CCP Asks to Halt Project
A group opposing a roundabout at the intersection of N.C. 2 and Carolina Vista is seeking an injunction to stop preliminary work on the project.
Concerned Citizens of Pinehurst (CCP) filed a complaint Friday in Moore County Superior Court asking for a preliminary injunction and permanent injunction instructing the N.C. Department of Transportation and all of its contractors to cease work until the legal process is complete, according to a news release.
An appeal filed by CCP is currently pending before the N.C. Court of Appeals. That appeal is seeking to force the Pinehurst Board of Adjustment to hear evidence in the case brought by CCP against the village over the interpretation of its ordinances. The group claimed that the NCDOT should obtain a certificate of appropriateness from the Historic District Commission.
Last October, the Board of Adjustment dismissed the group's appeal before it could be heard on the grounds that its attorneys failed to meet the requirements to present their case.
CCP appealed to Superior Court. In March, Superior Court Judge Gary Trawick rejected the appeal and ruled in favor of the village. Trawick ruled that the NCDOT does not need to seek or obtain a certificate of appropriateness (COA) from the historic commission. Attorneys challenged that ruling by filing a motion to the Court of Appeals in April.
The latest legal action is a response to the removal of trees earlier this week from the proposed roundabout site.
"Our appeal is still pending," said John Marcum, leader of Concerned Citizens. "(The action) leaves us with no recourse but to seek an injunction."
Six to seven dogwoods were moved Monday afternoon. The giant tree-moving machine digs an 85-inch hole around the tree, scoops the tree and the ground around it up, and carries it to its new location where it is replanted. The machine can accommodate trees with trunks up to 8 inches in diameter.
The tree project involves moving 30 to 35 trees in all, from the Pinehurst Country Club side of N.C. 2 across the street to the Carolina Hotel side -- which is village-owned property -- until construction on the roundabout is finished.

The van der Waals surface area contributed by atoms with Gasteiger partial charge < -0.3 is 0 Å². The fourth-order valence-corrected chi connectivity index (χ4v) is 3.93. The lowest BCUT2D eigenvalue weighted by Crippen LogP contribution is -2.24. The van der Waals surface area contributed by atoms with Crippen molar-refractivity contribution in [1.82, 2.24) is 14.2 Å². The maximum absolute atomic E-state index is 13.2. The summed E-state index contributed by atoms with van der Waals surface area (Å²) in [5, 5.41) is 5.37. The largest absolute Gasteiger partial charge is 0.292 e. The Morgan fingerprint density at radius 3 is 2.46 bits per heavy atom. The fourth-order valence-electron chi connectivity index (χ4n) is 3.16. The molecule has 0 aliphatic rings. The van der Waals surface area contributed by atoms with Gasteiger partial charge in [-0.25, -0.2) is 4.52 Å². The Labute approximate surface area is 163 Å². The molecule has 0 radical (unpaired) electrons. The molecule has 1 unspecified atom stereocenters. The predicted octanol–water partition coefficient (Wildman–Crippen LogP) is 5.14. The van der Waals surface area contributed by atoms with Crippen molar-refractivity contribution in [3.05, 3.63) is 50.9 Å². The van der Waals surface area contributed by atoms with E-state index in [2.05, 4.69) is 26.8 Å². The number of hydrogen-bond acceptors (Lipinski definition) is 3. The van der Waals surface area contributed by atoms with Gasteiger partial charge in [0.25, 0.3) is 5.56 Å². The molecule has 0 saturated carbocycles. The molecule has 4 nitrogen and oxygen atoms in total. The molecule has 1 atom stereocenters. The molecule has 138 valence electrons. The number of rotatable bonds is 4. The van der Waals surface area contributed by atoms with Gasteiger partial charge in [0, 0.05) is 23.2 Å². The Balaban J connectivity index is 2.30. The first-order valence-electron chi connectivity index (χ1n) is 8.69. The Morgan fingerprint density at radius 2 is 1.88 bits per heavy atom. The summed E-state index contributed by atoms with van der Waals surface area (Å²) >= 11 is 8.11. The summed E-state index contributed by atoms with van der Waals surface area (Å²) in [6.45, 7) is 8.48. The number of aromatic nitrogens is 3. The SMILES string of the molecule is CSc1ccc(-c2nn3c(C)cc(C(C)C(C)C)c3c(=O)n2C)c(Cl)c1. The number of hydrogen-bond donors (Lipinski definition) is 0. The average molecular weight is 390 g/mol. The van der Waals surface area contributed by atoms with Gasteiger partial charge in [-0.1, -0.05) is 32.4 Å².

The contractor will have until November to complete the work, but Village Manager Andy Wilkison said earlier this week he did not think the project would take that long.
Resort officials say the trees will be moved back to their original location or in the middle of the roundabout once the project is completed.
CCP argues that the proposed roundabout would harm the historic nature of that area because it is to be located in George Marshall Park. In general, CCP contends that governmental bodies must obtain a certificate of appropriateness from the local historical commission before going forward with a project that could harm this historic nature of an area.
Proponents of the roundabout say it is needed for safety reasons.
Marcum said he was "disappointed" that work had begun on the roundabout before all legal action had been resolved.
"We still believe it would be prudent to evaluate the safety improvements at (N.C.) 2 and (N.C.) 5 before proceeding with any work on the roundabout," Marcum said.
He said there is no set date for the appeal that is before the N.C. Court of Appeals, and he hopes it will be heard between August and the end of the year.
Officials from the village of Pinehurst and Pinehurst Resort said in a story published July 23 that the construction on the roundabout project could begin within about a month.
Construction would likely be delayed until after completion of the U.S. Amateur Championship, which will be played Aug. 18-24.
The roundabout has been a contentious issue for more than a year. The original roundabout project was scheduled to be bid last November. DOT put the project on hold due to ongoing legal battles and proceeded with work to improve turn lanes at the intersection of N.C. 2 and N.C. 5. That improvement project is still under way.
Contact Tom Embrey at 693-2473 or by e-mail at firstname.lastname@example.org.
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